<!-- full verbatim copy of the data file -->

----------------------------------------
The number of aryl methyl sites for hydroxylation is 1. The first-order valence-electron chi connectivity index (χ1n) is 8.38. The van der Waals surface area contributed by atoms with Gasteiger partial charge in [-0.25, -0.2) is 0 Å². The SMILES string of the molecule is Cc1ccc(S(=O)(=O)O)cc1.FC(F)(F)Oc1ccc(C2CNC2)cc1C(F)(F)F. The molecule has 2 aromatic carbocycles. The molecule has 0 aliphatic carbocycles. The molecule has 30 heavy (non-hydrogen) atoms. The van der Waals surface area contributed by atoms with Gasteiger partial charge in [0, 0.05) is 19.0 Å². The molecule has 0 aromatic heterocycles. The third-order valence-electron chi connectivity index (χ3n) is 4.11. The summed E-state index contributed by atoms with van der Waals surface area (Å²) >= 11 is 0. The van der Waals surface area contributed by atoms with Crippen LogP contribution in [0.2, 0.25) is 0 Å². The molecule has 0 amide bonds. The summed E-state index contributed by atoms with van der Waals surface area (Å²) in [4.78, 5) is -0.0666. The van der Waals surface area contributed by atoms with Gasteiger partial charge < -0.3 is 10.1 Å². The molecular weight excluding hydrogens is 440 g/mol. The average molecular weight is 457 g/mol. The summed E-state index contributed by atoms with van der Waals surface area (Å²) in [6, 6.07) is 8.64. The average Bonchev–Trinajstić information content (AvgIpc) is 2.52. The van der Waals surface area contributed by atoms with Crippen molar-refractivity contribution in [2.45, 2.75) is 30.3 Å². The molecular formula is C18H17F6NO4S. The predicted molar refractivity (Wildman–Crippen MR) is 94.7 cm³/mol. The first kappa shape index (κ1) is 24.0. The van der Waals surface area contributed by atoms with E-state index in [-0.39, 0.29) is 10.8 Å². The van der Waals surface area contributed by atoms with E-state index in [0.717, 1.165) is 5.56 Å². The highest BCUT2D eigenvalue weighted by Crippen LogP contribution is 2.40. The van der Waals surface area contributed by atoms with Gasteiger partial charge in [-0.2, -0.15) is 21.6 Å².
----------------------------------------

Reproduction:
The number of aryl methyl sites for hydroxylation is 1. The first-order valence-electron chi connectivity index (χ1n) is 8.38. The van der Waals surface area contributed by atoms with Gasteiger partial charge in [-0.25, -0.2) is 0 Å². The SMILES string of the molecule is Cc1ccc(S(=O)(=O)O)cc1.FC(F)(F)Oc1ccc(C2CNC2)cc1C(F)(F)F. The molecule has 2 aromatic carbocycles. The molecule has 0 aliphatic carbocycles. The molecule has 30 heavy (non-hydrogen) atoms. The van der Waals surface area contributed by atoms with Gasteiger partial charge in [0, 0.05) is 19.0 Å². The molecule has 0 aromatic heterocycles. The third-order valence-electron chi connectivity index (χ3n) is 4.11. The summed E-state index contributed by atoms with van der Waals surface area (Å²) >= 11 is 0. The van der Waals surface area contributed by atoms with Crippen LogP contribution in [0.2, 0.25) is 0 Å². The molecule has 0 amide bonds. The summed E-state index contributed by atoms with van der Waals surface area (Å²) in [4.78, 5) is -0.0666. The van der Waals surface area contributed by atoms with Gasteiger partial charge < -0.3 is 10.1 Å². The molecular weight excluding hydrogens is 440 g/mol. The average molecular weight is 457 g/mol. The summed E-state index contributed by atoms with van der Waals surface area (Å²) in [6, 6.07) is 8.64. The average Bonchev–Trinajstić information content (AvgIpc) is 2.52. The van der Waals surface area contributed by atoms with Crippen molar-refractivity contribution in [2.45, 2.75) is 30.3 Å². The molecular formula is C18H17F6NO4S. The predicted molar refractivity (Wildman–Crippen MR) is 94.7 cm³/mol. The first kappa shape index (κ1) is 24.0. The van der Waals surface area contributed by atoms with E-state index in [-0.39, 0.29) is 10.8 Å². The van der Waals surface area contributed by atoms with E-state index in [0.717, 1.165) is 5.56 Å². The highest BCUT2D eigenvalue weighted by Crippen LogP contribution is 2.40. The van der Waals surface area contributed by atoms with Gasteiger partial charge in [-0.2, -0.15) is 21.6 Å².